Just five years ago, Sara would never have imagined she would pursue a graduate degree or even complete her high school education. She came to the United States with her family as refugees, fleeing from the seemingly endless conflict in Afghanistan. She is one of the first participants in Women for Afghan Women’s Girls Leadership Program in New York. Through the program, she was able to advocate for herself and pursue a college education—the first in her family. Currently, she is pursuing a graduate degree in social work, illustrating a tremendous cultural shift that may have been impossible a few years ago. At an event earlier this year, Sara spoke about her experience and moved us all: “Five years ago I thought I would be forced to leave school and get married. Women for Afghan Women inspired and taught me to become a leader. The life I have today is because of this organization.”   This year, Women for Afghan Women turns 15 years old. Founded by a small group of women activists six months …

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Why Men’s Involvement in Safeguarding Maternal Health Is Critical!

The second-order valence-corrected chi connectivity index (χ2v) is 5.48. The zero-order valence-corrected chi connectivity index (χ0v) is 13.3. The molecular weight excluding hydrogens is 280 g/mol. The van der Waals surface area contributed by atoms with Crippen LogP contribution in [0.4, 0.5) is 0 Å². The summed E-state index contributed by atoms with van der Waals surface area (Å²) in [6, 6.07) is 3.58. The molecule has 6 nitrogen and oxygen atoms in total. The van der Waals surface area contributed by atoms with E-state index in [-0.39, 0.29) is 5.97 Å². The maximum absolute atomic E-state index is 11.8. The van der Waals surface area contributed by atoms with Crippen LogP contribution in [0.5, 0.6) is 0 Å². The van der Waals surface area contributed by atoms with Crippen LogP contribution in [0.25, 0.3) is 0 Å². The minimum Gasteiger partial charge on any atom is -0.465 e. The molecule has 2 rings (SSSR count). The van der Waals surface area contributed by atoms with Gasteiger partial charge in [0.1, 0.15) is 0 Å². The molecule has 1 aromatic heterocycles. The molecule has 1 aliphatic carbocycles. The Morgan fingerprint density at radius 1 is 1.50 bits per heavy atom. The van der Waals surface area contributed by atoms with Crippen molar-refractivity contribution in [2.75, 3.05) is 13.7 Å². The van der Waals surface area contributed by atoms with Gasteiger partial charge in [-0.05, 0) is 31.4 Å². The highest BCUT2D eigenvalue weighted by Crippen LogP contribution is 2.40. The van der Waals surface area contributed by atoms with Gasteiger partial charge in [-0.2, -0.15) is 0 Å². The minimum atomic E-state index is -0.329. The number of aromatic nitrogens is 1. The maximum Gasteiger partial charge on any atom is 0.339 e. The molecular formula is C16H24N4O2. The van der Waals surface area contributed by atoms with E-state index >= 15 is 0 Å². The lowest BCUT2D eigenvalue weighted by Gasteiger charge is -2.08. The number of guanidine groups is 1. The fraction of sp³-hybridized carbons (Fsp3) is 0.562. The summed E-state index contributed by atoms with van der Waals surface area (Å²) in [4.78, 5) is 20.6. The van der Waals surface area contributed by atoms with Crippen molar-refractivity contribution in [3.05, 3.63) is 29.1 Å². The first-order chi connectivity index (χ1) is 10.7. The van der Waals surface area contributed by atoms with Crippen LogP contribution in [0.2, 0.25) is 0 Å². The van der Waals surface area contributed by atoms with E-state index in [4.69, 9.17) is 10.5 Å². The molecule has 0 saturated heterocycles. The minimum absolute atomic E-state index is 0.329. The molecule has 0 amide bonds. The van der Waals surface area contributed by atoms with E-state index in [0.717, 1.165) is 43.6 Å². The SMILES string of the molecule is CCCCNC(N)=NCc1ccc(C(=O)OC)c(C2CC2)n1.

This post was written by Elman Nsinda, journalist and maternal health advocate, White Ribbon Alliance Uganda (nsindae (at ) gmail.com) In Uganda, 17 women and 106 newborns die every day due to complications related to pregnancy and child birth. Unfortunately, the causes of these deaths are clearly known and could be averted if each of the parties responsible played their part. The causes of death include: Severe bleeding, sepsis, obstructed labor, Hypertensive Disorders among others, exacerbated by delays at both community and at facility levels. Pregnancy comes as a result of a moment of enjoyment by a couple; man and woman. This means therefore that the two are equally responsible for the outcome and the results whether negative or positive, should be equally shared by the two. The death of a woman as result of complications related to pregnancy and child birth, leaving the husband to remarry, will justifiably show injustice to the woman. I am a father of two, and during pregnancy for the two children, I provided good food for the mother’s nutrition, …